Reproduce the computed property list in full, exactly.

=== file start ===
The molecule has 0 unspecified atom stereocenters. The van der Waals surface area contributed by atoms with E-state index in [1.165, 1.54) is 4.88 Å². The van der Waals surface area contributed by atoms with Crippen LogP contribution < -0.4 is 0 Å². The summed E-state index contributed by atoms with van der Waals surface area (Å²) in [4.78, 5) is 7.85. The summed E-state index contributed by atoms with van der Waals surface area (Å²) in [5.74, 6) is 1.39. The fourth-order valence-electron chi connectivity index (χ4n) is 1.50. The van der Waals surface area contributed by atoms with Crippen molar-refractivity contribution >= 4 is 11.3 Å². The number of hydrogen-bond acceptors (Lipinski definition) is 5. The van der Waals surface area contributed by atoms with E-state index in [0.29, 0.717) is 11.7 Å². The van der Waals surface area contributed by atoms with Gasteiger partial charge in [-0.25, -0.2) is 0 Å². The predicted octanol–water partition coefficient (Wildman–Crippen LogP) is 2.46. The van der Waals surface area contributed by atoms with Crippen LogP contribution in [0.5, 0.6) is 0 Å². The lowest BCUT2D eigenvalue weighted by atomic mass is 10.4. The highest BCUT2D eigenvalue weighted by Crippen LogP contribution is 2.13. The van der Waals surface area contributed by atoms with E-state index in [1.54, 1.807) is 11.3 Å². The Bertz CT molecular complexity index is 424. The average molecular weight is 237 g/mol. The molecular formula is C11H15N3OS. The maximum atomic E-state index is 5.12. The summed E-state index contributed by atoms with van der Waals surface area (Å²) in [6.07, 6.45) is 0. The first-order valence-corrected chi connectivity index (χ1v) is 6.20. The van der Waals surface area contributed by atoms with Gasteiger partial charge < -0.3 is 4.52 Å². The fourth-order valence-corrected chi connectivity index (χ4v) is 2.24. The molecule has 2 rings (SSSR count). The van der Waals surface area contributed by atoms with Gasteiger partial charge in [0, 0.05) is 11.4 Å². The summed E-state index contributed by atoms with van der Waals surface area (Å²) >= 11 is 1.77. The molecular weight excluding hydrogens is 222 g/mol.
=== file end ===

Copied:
The molecule has 0 unspecified atom stereocenters. The van der Waals surface area contributed by atoms with E-state index in [1.165, 1.54) is 4.88 Å². The van der Waals surface area contributed by atoms with Crippen LogP contribution < -0.4 is 0 Å². The summed E-state index contributed by atoms with van der Waals surface area (Å²) in [4.78, 5) is 7.85. The summed E-state index contributed by atoms with van der Waals surface area (Å²) in [5.74, 6) is 1.39. The fourth-order valence-electron chi connectivity index (χ4n) is 1.50. The van der Waals surface area contributed by atoms with Crippen molar-refractivity contribution >= 4 is 11.3 Å². The number of hydrogen-bond acceptors (Lipinski definition) is 5. The van der Waals surface area contributed by atoms with E-state index in [0.29, 0.717) is 11.7 Å². The van der Waals surface area contributed by atoms with Gasteiger partial charge in [-0.25, -0.2) is 0 Å². The predicted octanol–water partition coefficient (Wildman–Crippen LogP) is 2.46. The van der Waals surface area contributed by atoms with Crippen LogP contribution in [0.5, 0.6) is 0 Å². The lowest BCUT2D eigenvalue weighted by atomic mass is 10.4. The highest BCUT2D eigenvalue weighted by Crippen LogP contribution is 2.13. The van der Waals surface area contributed by atoms with E-state index in [1.54, 1.807) is 11.3 Å². The Bertz CT molecular complexity index is 424. The average molecular weight is 237 g/mol. The molecular formula is C11H15N3OS. The maximum atomic E-state index is 5.12. The summed E-state index contributed by atoms with van der Waals surface area (Å²) in [6.07, 6.45) is 0. The first-order valence-corrected chi connectivity index (χ1v) is 6.20. The van der Waals surface area contributed by atoms with Gasteiger partial charge < -0.3 is 4.52 Å². The fourth-order valence-corrected chi connectivity index (χ4v) is 2.24. The molecule has 2 rings (SSSR count). The van der Waals surface area contributed by atoms with Gasteiger partial charge in [0, 0.05) is 11.4 Å². The summed E-state index contributed by atoms with van der Waals surface area (Å²) >= 11 is 1.77. The molecular weight excluding hydrogens is 222 g/mol.